Dipstick haematuria and bladder cancer in men over 60: results of a community study.BMJ 1989; 299 doi: https://doi.org/10.1136/bmj.299.6706.1010 (Published 21 October 1989) Cite this as: BMJ 1989;299:1010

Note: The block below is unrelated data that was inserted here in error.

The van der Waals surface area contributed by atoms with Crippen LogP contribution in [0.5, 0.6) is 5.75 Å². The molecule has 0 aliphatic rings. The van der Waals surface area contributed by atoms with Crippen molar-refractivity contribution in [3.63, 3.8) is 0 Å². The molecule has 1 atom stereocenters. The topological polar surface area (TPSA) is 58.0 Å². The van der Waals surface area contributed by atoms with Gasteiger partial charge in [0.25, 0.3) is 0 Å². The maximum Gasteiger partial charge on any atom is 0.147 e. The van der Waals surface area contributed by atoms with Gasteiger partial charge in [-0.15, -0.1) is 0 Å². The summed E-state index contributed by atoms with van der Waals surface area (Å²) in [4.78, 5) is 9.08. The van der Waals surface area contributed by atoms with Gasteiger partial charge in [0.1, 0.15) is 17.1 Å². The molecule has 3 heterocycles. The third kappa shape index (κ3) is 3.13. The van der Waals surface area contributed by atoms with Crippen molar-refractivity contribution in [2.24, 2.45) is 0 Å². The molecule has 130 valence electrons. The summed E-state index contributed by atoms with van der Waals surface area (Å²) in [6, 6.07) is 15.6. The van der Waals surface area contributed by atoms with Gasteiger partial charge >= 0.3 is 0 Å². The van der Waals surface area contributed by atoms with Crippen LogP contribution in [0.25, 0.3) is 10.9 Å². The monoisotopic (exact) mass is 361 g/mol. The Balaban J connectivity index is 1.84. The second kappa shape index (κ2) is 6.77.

OBJECTIVE--To investigate the prevalence and relevance of dipstick haematuria in a group of men in the community. DESIGN--Prospective study of elderly men invited to attend a health centre for urine screening as part of a health check. SETTING--An inner city health centre in Leeds. SUBJECTS--578 Of 855 men aged 60-85 responding to an invitation to participate. INTERVENTIONS--The subjects had their urine tested with a dipstick (Multistix) for the presence of blood and then tested their urine once a week for the next 10 weeks. Those with one or more positive test results were offered full urological investigation. MAIN OUTCOME MEASURE--The prevalence of urological disease in those subjects with dipstick haematuria. RESULTS--78 Men (13%) had dipstick haematuria on a single test and a further 54 (9%) had evidence of dipstick haematuria when testing their urine once a week during a subsequent 10 week period. Investigation of 87 men disclosed urological disease in 45, including four with a bladder tumour and seven with epithelial dysplasia. CONCLUSION--Dipstick haematuria is a common incidental finding in men over 60 and is associated with appreciable urological disease. The introduction of less invasive methods of investigation, particularly flexible cystoscopy and ultrasonography, has made investigation of these patients simple and safe and makes screening for bladder cancer in the community more feasible.